The king's swing would not send Bert Yancey scurrying to the practice tee. He took a wide stance with both toes pointed outward. Wearing gloves on both hands and with his shoulders hunched up, he swung aggressively with a long, flapping backswing and a leaning-forward follow-through. Still, he hit some good ones, favoring a medium to low hook.
"Too fast," he cried of his swing a few times.
"Hmmm," Claude said, agreeing.
Turning to me, Claude said, "You can never let a pupil think you're disappointed in him. You can never let him think he isn't improving. The secret to teaching golf to someone is to show a deep interest in his game, no matter how bad it might be, and continually offer encouragement. If I just tell him one or two little things today, he'll be happy. I'll pick my spots."
The king, now ready, had a small surprise for us. He led us all, maybe 20 people, toward a corner of the palace wall, through an entranceway, up a long, high rock stairwell to the very top of the corner wall. Perched up there, overlooking all of Fez and all of the palace grounds, was a little grassy knoll—alas, the first tee.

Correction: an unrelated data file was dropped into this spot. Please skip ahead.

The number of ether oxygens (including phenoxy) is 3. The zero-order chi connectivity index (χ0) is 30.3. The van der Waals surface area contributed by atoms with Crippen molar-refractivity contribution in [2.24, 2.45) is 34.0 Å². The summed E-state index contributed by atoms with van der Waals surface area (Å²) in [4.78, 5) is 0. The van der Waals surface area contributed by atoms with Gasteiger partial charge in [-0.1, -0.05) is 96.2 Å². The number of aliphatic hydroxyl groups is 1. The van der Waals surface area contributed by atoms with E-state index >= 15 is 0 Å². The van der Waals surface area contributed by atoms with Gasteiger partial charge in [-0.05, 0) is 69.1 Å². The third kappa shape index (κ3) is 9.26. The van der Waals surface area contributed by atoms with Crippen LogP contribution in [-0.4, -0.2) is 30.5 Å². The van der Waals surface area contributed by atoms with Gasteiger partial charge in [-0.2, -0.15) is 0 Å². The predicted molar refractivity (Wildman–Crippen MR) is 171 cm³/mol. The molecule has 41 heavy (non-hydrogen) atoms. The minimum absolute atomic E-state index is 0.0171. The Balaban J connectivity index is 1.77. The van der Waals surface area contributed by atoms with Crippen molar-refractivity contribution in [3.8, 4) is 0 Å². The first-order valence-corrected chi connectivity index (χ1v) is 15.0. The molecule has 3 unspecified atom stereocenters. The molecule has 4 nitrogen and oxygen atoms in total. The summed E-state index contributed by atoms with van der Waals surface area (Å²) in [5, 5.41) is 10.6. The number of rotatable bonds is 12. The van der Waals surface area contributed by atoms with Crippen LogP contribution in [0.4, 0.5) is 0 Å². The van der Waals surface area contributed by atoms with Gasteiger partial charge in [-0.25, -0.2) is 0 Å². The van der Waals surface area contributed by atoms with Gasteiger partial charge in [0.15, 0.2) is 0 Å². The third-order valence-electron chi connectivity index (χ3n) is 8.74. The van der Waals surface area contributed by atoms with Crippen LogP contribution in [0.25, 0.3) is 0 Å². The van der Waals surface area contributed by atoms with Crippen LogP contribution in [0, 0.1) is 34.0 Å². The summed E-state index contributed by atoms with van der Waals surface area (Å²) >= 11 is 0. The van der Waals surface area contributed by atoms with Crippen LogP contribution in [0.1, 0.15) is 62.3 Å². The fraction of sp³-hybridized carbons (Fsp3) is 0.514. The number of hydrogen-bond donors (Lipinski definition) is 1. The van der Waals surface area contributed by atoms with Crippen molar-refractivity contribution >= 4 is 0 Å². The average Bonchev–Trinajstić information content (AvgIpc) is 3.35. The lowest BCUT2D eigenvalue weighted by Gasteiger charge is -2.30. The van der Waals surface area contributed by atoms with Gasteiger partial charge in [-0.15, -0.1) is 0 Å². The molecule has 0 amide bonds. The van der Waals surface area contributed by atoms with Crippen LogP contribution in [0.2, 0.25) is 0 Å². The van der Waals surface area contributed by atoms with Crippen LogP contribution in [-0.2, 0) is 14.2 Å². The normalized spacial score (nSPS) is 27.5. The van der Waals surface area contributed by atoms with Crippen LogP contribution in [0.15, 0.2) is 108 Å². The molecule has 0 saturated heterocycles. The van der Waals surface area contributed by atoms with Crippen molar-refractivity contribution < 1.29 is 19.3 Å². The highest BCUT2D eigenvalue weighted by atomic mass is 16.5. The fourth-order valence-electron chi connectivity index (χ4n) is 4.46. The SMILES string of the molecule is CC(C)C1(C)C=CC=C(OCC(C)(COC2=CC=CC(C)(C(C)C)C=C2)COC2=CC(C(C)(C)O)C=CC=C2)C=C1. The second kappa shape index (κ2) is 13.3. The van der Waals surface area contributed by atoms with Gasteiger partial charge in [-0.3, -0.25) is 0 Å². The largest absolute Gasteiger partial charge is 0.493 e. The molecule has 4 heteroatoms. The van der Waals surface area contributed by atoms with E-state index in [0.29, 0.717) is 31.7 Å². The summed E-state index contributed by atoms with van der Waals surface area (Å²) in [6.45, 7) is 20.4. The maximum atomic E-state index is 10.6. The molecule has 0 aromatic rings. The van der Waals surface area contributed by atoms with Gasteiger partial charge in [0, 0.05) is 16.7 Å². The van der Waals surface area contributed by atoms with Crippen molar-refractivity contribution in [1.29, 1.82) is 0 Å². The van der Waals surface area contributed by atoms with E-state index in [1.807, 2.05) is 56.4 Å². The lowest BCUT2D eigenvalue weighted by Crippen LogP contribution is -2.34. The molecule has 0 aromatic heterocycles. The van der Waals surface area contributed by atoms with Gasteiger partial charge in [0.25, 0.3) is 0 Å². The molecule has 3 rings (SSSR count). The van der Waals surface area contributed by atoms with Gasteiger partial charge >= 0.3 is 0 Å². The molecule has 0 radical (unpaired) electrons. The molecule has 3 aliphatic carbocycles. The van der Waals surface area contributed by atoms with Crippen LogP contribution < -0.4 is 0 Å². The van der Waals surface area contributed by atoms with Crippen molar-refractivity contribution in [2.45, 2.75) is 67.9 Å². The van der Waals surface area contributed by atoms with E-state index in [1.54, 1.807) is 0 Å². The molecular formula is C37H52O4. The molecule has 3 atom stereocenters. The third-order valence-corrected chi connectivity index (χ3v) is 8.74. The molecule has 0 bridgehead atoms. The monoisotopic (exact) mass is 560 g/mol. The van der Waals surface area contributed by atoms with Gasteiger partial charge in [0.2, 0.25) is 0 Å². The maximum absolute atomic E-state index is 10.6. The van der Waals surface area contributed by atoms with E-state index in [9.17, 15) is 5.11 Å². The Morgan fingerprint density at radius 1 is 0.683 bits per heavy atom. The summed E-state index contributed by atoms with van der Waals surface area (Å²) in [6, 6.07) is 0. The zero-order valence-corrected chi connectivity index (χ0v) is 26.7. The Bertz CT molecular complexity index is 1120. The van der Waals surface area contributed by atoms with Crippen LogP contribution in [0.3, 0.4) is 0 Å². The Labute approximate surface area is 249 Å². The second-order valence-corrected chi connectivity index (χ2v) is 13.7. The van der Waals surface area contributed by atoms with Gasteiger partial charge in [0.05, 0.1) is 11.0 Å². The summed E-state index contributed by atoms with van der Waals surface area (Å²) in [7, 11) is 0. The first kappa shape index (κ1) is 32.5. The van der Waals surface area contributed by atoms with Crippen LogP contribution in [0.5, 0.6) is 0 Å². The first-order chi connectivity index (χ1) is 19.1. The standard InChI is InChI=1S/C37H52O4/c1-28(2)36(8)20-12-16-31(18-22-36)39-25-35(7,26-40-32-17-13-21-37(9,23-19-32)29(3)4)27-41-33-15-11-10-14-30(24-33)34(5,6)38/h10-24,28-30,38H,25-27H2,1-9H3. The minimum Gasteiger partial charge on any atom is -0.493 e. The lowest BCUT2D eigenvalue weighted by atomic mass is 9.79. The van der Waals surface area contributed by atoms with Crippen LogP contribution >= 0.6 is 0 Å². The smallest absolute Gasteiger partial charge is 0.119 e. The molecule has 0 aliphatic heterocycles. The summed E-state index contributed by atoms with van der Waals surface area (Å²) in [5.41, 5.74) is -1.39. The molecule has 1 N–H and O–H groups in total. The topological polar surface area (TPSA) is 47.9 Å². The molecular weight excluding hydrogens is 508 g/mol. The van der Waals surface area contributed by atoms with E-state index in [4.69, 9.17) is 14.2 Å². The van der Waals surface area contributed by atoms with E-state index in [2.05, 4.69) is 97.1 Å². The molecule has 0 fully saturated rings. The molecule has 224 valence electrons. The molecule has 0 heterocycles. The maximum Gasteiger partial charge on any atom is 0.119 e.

"We tee off," said His Majesty, "from many centuries ago." And he smiled.
The first hole was considered a par-4, a straightaway drive, mindful of the wall running down the left side of the fairway with a small pond in front of the green. Although the king played it in four with a driver and a wedge, an American touring pro would use about a three-iron. It would be a par-3.
As we walked along on the first few holes, Claude explained that His Majesty likes a joke or two. Indeed, I noticed in one of his golf bags there was a pop gun.
"He'll sometimes sneak up behind somebody who's getting ready to tee off and shoot the gun between his legs, blowing the ball off the tee just as the fellow swings," said Claude.
"Hey, that's really funny," I said.